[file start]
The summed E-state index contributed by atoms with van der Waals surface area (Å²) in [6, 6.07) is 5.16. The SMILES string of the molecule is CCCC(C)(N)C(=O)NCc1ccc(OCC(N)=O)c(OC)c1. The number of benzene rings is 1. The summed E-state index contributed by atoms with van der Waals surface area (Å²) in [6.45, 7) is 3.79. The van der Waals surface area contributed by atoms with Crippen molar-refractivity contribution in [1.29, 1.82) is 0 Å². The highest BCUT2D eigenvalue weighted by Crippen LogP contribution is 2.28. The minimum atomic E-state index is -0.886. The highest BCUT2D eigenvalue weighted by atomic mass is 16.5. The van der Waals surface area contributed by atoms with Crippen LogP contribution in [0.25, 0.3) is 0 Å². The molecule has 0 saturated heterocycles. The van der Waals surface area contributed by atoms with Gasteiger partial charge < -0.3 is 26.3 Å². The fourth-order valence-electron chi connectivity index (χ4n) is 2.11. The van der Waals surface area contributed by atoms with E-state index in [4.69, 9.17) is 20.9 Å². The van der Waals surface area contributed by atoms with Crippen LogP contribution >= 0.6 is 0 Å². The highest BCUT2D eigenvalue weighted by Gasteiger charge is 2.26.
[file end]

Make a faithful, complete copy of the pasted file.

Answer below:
The summed E-state index contributed by atoms with van der Waals surface area (Å²) in [6, 6.07) is 5.16. The SMILES string of the molecule is CCCC(C)(N)C(=O)NCc1ccc(OCC(N)=O)c(OC)c1. The number of benzene rings is 1. The summed E-state index contributed by atoms with van der Waals surface area (Å²) in [6.45, 7) is 3.79. The van der Waals surface area contributed by atoms with Crippen molar-refractivity contribution in [1.29, 1.82) is 0 Å². The highest BCUT2D eigenvalue weighted by Crippen LogP contribution is 2.28. The minimum atomic E-state index is -0.886. The highest BCUT2D eigenvalue weighted by atomic mass is 16.5. The van der Waals surface area contributed by atoms with Crippen LogP contribution in [0.25, 0.3) is 0 Å². The molecule has 0 saturated heterocycles. The van der Waals surface area contributed by atoms with Gasteiger partial charge < -0.3 is 26.3 Å². The fourth-order valence-electron chi connectivity index (χ4n) is 2.11. The van der Waals surface area contributed by atoms with E-state index in [4.69, 9.17) is 20.9 Å². The van der Waals surface area contributed by atoms with Crippen LogP contribution >= 0.6 is 0 Å². The highest BCUT2D eigenvalue weighted by Gasteiger charge is 2.26.